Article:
COLOMBO, March 10 A Sri Lankan commission
investigating possible irregularities in government bond sales
recorded a statement on Friday by former central bank governor
Arjuna Mahendran, who oversaw a controversial sale.
Mahendran, who has denied any wrongdoing, declined to
comment after a police criminal investigations department
attached to the commission recorded a statement for three hours.
The secretary of the commission said the statement was not open
to the public.
Mahendran made the statement days after central bank
officials confirmed to the commission that he came to the
government's debt office on Feb. 27, 2015, when the bond sale
President Maithripala Sirisena appointed the commission to
investigate the sale after opposition lawmakers demanded an
independent inquiry. They charge that the sale has cost the
state more than $1 billion in rising borrowing costs over the
past two years. The central bank rejects those claims.
Sirisena appointed career central banker Indrajith
Coomaraswamy to replace Mahendran in July last year, after civic
organizations that backed Sirisena in a January 2015 election
demanded Mahendran not be re-appointed.
The commission questioned Coomaraswamy on the alleged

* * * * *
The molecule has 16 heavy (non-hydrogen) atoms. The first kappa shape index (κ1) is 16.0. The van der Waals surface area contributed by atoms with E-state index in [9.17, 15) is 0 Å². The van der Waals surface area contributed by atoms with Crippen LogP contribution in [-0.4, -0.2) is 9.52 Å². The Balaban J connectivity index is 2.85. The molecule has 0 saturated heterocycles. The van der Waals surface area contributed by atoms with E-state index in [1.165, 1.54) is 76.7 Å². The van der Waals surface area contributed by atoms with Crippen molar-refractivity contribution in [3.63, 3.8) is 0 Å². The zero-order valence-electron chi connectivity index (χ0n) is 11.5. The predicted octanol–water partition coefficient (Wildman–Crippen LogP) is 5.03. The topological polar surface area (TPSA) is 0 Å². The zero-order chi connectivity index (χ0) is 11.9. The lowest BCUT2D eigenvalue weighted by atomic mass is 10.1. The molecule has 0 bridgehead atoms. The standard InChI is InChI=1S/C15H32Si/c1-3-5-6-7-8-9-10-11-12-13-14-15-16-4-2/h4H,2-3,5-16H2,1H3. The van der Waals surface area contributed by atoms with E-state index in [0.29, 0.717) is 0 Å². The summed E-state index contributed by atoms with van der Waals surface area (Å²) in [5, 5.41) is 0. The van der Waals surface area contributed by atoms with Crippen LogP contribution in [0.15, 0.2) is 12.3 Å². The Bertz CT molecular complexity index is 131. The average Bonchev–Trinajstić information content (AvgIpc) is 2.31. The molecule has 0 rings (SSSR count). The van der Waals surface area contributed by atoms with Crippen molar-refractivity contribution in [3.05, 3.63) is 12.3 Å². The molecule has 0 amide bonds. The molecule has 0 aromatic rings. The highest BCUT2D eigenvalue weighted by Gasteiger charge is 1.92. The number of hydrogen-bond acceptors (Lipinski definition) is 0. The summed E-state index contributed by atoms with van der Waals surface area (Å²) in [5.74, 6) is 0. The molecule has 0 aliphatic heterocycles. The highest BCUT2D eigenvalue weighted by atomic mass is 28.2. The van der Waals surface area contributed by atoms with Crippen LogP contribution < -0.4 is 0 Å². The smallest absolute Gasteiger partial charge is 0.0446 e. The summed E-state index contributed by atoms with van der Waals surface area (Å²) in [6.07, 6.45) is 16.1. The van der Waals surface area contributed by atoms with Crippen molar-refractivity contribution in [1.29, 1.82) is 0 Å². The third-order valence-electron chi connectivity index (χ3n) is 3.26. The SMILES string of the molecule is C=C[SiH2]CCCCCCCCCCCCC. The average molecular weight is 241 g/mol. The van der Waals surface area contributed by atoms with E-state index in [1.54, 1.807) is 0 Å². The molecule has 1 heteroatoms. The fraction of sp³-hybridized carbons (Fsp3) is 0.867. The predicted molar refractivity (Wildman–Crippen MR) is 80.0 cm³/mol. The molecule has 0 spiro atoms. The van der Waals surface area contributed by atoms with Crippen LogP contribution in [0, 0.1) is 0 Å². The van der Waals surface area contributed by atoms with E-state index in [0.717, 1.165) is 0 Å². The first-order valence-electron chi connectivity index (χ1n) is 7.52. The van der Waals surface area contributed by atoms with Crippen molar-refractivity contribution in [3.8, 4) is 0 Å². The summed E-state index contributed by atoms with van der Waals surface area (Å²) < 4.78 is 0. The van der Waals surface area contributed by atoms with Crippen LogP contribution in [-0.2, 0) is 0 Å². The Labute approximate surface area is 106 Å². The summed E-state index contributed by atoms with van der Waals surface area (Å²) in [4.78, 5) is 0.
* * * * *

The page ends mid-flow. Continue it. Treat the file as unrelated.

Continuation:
irregularities in the issuance of treasury bonds two weeks ago
The February 2015 bond auction was originally intended to
sell 1 billion rupees ($7 million) of 30-year bonds. It
eventually grew to more than 10 times that amount, to meet
government borrowing needs.
More than half of the issue was sold to Perpetual
Treasuries, a subsidiary of a company owned by Mahendran's
son-in-law, in what has been criticised as a conflict of
Both Mahendran and his son-in-law, Arjun Aloysius, have
denied any wrongdoing. So do officials at Perpetual Treasuries.
Coomaraswamy told reporters in early February the central
bank had taken some action against Perpetual Treasuries after a
preliminary investigation, but he declined to elaborate on the
(Reporting by Ranga Sirilal; Writing by Shihar Aneez; Editing
by Larry King)